Michael signifies, "Who is like God," and his name, with the title of "the great Prince," points out the Divine Saviour. Christ stood for the children of our people in their stead as a sacrifice, bore the curse for them, to bear it from them. He stands for them in pleading for them at the throne of grace. And after the destruction of antichrist, the Lord Jesus shall stand at the latter day upon the earth; and He shall appear for the complete redemption of all his people. When God works deliverance from persecution for them, it is as life from the dead. When his gospel is preached, many who sleep in the dust, both Jews and Gentiles, shall be awakened by it out of their heathenism of Judaism. And in the end the multitude that sleep in the dust shall awake; many shall arise to life, and many to shame. There is glory reserved for all the saints in the future state, for all that are wise, wise for their souls and eternity. Those who turn many to righteousness, who turn sinners from the errors of their ways, and help to save their souls from death, James 5:20, will share in the glory of those they have helped to heaven, which will add to their own glory.

12 And I saw the dead, great and small, standing before the throne, and books were opened. Another book was opened, which is the book of life. The dead were judged according to what they had done as recorded in the books.

Matthew Henry's Commentary on Revelation 20:12

Commentary on Revelation 20:11-15

(Read Revelation 20:11-15)

After the events just foretold, the end will speedily come; and there is no mention of any thing else, before the appearing of Christ to judge the world. This will be the great day: the Judge, the Lord Jesus Christ, will then put on majesty and terror. The persons to be judged are the dead, small and great; young and old, low and high, poor and rich. None are so mean, but they have some talents to account for; and none so great, as to avoid having to account for them. Not only those alive at the coming of Christ, but all the dead. There is a book of remembrance both for good and bad: and the book of the sinner's conscience, though formerly secret, will then be opened. Every man will recollect all his past actions, though he had long forgotten many of them. Another book shall be opened, the book of the Scriptures, the rule of life; it represents the Lord's knowledge of his people, and his declaring their repentance, faith, and good works; showing the blessings of the new covenant. By their works men shall be justified or condemned; he will try their principles by their practices. Those justified and acquitted by the gospel, shall be justified and acquitted by the Judge, and shall enter into eternal life, having nothing more to fear from death, or hell, or wicked men; for these are all destroyed together. This is the second death; it is the final separation of sinners from God. Let it be our great concern to see whether our Bibles justify or condemn us now; for Christ will judge the secrets of all men according to the gospel. Who shall dwell with devouring flames?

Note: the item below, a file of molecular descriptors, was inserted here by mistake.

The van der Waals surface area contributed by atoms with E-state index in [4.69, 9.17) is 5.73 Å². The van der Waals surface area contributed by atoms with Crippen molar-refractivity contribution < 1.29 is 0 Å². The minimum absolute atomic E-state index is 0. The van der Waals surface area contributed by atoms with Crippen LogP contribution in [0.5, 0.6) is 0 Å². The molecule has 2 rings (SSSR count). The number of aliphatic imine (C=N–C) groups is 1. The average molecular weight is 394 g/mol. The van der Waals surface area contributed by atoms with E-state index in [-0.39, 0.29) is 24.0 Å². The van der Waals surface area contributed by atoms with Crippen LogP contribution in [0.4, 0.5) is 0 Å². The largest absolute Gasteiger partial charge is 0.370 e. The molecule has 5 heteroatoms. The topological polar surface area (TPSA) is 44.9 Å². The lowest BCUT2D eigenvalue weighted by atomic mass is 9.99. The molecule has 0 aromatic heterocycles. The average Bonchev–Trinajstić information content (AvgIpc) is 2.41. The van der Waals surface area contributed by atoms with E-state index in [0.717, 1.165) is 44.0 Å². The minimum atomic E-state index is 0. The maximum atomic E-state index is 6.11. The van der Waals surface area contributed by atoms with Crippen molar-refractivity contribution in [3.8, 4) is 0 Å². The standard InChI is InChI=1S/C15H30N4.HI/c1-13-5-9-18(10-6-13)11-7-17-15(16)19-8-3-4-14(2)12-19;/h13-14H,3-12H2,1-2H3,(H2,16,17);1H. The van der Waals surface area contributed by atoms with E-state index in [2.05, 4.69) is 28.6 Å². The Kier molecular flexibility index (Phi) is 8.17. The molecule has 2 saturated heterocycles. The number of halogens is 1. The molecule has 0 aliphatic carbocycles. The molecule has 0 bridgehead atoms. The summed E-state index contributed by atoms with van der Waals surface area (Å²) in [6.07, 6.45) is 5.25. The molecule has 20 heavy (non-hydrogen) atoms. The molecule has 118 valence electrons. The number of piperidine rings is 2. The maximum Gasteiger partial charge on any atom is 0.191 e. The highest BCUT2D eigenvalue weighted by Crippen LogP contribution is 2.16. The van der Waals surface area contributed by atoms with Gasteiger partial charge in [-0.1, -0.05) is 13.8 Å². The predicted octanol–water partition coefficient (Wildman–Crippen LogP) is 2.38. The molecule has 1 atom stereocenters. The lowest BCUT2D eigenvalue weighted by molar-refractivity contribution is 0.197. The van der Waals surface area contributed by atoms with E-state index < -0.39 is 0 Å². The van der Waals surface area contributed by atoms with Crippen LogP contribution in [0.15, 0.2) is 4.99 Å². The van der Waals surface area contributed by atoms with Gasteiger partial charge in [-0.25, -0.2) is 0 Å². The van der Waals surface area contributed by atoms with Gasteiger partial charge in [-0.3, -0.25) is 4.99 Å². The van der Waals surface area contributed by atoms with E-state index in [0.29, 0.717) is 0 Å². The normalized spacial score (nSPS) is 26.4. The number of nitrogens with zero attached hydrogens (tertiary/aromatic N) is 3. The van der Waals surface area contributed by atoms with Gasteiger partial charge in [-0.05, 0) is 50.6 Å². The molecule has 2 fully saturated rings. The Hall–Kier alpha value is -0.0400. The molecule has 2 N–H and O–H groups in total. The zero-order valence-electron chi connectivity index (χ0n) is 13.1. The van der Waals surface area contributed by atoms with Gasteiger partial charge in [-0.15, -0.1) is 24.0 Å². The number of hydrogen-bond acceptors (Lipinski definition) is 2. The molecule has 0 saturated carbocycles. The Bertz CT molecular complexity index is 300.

27 Nothing impure will ever enter it, nor will anyone who does what is shameful or deceitful, but only those whose names are written in the Lamb's book of life.

Matthew Henry's Commentary on Revelation 21:27

Commentary on Revelation 21:22-27

(Read Revelation 21:22-27)

Perfect and direct communion with God, will more than supply the place of gospel institutions. And what words can more full express the union and co-equality of the Son with the Father, in the Godhead? What a dismal world would this be, if it were not for the light of the sun! What is there in heaven that supplies its place? The glory of God lightens that city, and the Lamb is the Light thereof. God in Christ will be an everlasting Fountain of knowledge and joy to the saints in heaven. There is no night, therefore no need of shutting the gates; all is at peace and secure. The whole shows us that we should be more and more led to think of heaven as filled with the glory of God, and enlightened by the presence of the Lord Jesus. Nothing sinful or unclean, idolatrous, or false and deceitful, can enter. All the inhabitants are made perfect in holiness. Now the saints feel a sad mixture of corruption, which hinders them in the service of God, and interrupts their communion with him; but, at their entrance into the holy of holies, they are washed in the laver of Christ's blood, and presented to the Father without spot. None are admitted into heaven who work abominations. It is free from hypocrites, such as make lies. As nothing unclean can enter heaven, let us be stirred up by these glimpses of heavenly things, to use all diligence, and to perfect holiness in the fear of God.